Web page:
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Blockchain Technology Gaining Traction in the Food Industry

Food and Beverages | Monday, May 16, 2022

Sustainable food technology could help us get closer to that future, from how food is grown to distributed and packaged.

FREMONT, CA: Climate change is a major concern for farmers because of the intimate relationship between agricultural activities and natural circumstances. As a result, farmers turn to technological advancements to adapt as global temperatures rise and weather patterns grow more difficult to anticipate.


Some people are using modified greenhouses to shelter themselves from the weather and vertical Farming Systems for growing indoor veggies all year: Others employ "smart farming" techniques.

Help tackle climate-related difficulties, such as big data, the internet of things, and the cloud Farmers can gain information about soil quality and a head start on elements like temperature, water, light, and humidity by combining sensors with data analytics. For example, drones enable farmers to survey large land areas quickly and then utilize this enhanced data to optimize fertilizer levels.


In recent years, it can assist in tracing the intricate and sometimes opaque route of items from farmers' fields to store shelves along the supply chain.

Provenance, a blockchain startup, has aided several food producers and merchants in their efforts to promote transparent, sustainable products. Provenance's technology, for example, has been used to track the movement of yellowfin and skipjack tuna fish in Indonesia as fisheries seek digital verification that their seafood is sustainably produced and free of forced labor in the supply chain. Similarly, one Canadian coffee company has used the platform to provide clients with a detailed perspective of the small-scale farmers that produce their product.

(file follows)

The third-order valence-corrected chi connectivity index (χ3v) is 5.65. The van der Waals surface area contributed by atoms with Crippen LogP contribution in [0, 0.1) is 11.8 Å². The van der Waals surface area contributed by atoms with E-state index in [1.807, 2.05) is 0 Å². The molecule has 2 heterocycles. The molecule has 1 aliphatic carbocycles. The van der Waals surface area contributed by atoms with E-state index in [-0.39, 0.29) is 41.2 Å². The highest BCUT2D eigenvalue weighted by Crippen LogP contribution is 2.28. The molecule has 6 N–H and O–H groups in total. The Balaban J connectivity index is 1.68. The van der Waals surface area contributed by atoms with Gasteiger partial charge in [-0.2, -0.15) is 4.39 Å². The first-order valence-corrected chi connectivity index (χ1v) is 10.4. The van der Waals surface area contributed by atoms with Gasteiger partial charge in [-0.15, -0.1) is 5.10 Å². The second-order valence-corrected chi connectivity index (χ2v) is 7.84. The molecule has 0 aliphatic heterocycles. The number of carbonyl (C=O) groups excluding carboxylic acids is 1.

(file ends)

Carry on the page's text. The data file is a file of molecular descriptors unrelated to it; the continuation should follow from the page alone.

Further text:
The Food Business is Under Growing Scrutiny.

With big challenges like marine plastic waste making news, it is difficult to lessen the environmental impact of packaging. Moreover, it is difficult to find materials that can match the qualities that give plastics their economic advantages, such as food preservation and heat resistance.

Food producers, on the other hand, are evaluating potential alternative solutions. Plastics from Biomes

Is working on "natural plastics" as an alternative to traditional polymers generated from oil. Instead, natural ingredients such as potato starch, cellulose from trees and straw, and sugarcane are used to make these bioplastics.

Sustainable food technology can be used at important stages in the food cycle to help create a world with less hunger, more job possibilities, and more environmentally friendly processes.

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